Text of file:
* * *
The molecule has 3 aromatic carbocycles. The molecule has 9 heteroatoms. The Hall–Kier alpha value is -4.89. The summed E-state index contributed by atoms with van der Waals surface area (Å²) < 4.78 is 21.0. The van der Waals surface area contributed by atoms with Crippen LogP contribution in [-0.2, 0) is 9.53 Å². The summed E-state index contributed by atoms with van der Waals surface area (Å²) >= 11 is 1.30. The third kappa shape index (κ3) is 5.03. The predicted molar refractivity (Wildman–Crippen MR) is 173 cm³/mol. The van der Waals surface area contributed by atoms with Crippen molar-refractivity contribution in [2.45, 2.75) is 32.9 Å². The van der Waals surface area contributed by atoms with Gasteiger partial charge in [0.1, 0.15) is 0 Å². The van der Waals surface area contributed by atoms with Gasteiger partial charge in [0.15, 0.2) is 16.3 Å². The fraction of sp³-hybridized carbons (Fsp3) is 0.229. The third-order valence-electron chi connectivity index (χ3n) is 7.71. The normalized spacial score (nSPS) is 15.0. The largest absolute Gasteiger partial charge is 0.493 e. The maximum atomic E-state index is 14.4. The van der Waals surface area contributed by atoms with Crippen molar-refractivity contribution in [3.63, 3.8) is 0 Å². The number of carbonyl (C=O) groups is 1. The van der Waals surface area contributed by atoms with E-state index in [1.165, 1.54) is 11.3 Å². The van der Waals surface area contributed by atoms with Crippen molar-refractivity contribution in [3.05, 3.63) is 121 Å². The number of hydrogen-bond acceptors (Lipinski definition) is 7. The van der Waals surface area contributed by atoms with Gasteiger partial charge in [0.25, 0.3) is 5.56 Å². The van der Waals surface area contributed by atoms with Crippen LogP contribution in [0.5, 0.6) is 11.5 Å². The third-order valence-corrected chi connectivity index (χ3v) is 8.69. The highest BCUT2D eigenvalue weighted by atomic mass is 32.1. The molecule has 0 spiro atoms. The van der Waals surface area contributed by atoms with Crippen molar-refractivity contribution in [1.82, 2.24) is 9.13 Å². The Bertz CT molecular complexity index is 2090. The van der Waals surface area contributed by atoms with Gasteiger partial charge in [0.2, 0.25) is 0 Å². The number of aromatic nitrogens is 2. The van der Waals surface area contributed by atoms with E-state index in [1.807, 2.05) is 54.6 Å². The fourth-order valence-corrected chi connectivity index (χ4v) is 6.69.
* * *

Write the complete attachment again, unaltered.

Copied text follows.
The molecule has 3 aromatic carbocycles. The molecule has 9 heteroatoms. The Hall–Kier alpha value is -4.89. The summed E-state index contributed by atoms with van der Waals surface area (Å²) < 4.78 is 21.0. The van der Waals surface area contributed by atoms with Crippen LogP contribution in [-0.2, 0) is 9.53 Å². The summed E-state index contributed by atoms with van der Waals surface area (Å²) >= 11 is 1.30. The third kappa shape index (κ3) is 5.03. The predicted molar refractivity (Wildman–Crippen MR) is 173 cm³/mol. The van der Waals surface area contributed by atoms with Crippen molar-refractivity contribution in [2.45, 2.75) is 32.9 Å². The van der Waals surface area contributed by atoms with Gasteiger partial charge in [0.1, 0.15) is 0 Å². The van der Waals surface area contributed by atoms with Gasteiger partial charge in [0.15, 0.2) is 16.3 Å². The fraction of sp³-hybridized carbons (Fsp3) is 0.229. The third-order valence-electron chi connectivity index (χ3n) is 7.71. The normalized spacial score (nSPS) is 15.0. The largest absolute Gasteiger partial charge is 0.493 e. The maximum atomic E-state index is 14.4. The van der Waals surface area contributed by atoms with Crippen molar-refractivity contribution in [3.63, 3.8) is 0 Å². The number of carbonyl (C=O) groups is 1. The van der Waals surface area contributed by atoms with E-state index in [1.165, 1.54) is 11.3 Å². The van der Waals surface area contributed by atoms with Crippen molar-refractivity contribution in [3.05, 3.63) is 121 Å². The number of hydrogen-bond acceptors (Lipinski definition) is 7. The van der Waals surface area contributed by atoms with Gasteiger partial charge in [0.25, 0.3) is 5.56 Å². The van der Waals surface area contributed by atoms with Crippen LogP contribution in [0.5, 0.6) is 11.5 Å². The third-order valence-corrected chi connectivity index (χ3v) is 8.69. The highest BCUT2D eigenvalue weighted by atomic mass is 32.1. The molecule has 0 spiro atoms. The van der Waals surface area contributed by atoms with Crippen molar-refractivity contribution in [1.82, 2.24) is 9.13 Å². The Bertz CT molecular complexity index is 2090. The van der Waals surface area contributed by atoms with Gasteiger partial charge in [0.2, 0.25) is 0 Å². The number of aromatic nitrogens is 2. The van der Waals surface area contributed by atoms with E-state index in [1.807, 2.05) is 54.6 Å². The fourth-order valence-corrected chi connectivity index (χ4v) is 6.69.